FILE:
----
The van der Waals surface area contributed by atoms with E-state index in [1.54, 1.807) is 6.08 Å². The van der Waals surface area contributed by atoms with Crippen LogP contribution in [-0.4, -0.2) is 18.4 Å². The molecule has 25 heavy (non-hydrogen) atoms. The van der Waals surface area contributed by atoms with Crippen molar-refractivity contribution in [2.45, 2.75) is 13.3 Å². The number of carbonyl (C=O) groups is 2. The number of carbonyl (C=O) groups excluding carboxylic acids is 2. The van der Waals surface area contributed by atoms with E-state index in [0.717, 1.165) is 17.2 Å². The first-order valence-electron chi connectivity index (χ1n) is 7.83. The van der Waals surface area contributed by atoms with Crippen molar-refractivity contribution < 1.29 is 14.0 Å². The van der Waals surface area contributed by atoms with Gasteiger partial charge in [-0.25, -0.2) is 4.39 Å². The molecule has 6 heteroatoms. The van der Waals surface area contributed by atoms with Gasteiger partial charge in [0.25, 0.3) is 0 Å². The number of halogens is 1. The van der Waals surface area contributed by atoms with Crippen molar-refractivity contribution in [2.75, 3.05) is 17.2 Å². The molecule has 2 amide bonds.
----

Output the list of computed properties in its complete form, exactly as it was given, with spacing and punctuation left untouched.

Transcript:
The van der Waals surface area contributed by atoms with E-state index in [1.54, 1.807) is 6.08 Å². The van der Waals surface area contributed by atoms with Crippen LogP contribution in [-0.4, -0.2) is 18.4 Å². The molecule has 25 heavy (non-hydrogen) atoms. The van der Waals surface area contributed by atoms with Crippen molar-refractivity contribution in [2.45, 2.75) is 13.3 Å². The number of carbonyl (C=O) groups is 2. The number of carbonyl (C=O) groups excluding carboxylic acids is 2. The van der Waals surface area contributed by atoms with E-state index in [0.717, 1.165) is 17.2 Å². The first-order valence-electron chi connectivity index (χ1n) is 7.83. The van der Waals surface area contributed by atoms with Crippen molar-refractivity contribution < 1.29 is 14.0 Å². The van der Waals surface area contributed by atoms with Gasteiger partial charge in [-0.25, -0.2) is 4.39 Å². The molecule has 6 heteroatoms. The van der Waals surface area contributed by atoms with Gasteiger partial charge in [0.25, 0.3) is 0 Å². The number of halogens is 1. The van der Waals surface area contributed by atoms with Crippen molar-refractivity contribution in [2.75, 3.05) is 17.2 Å². The molecule has 2 amide bonds.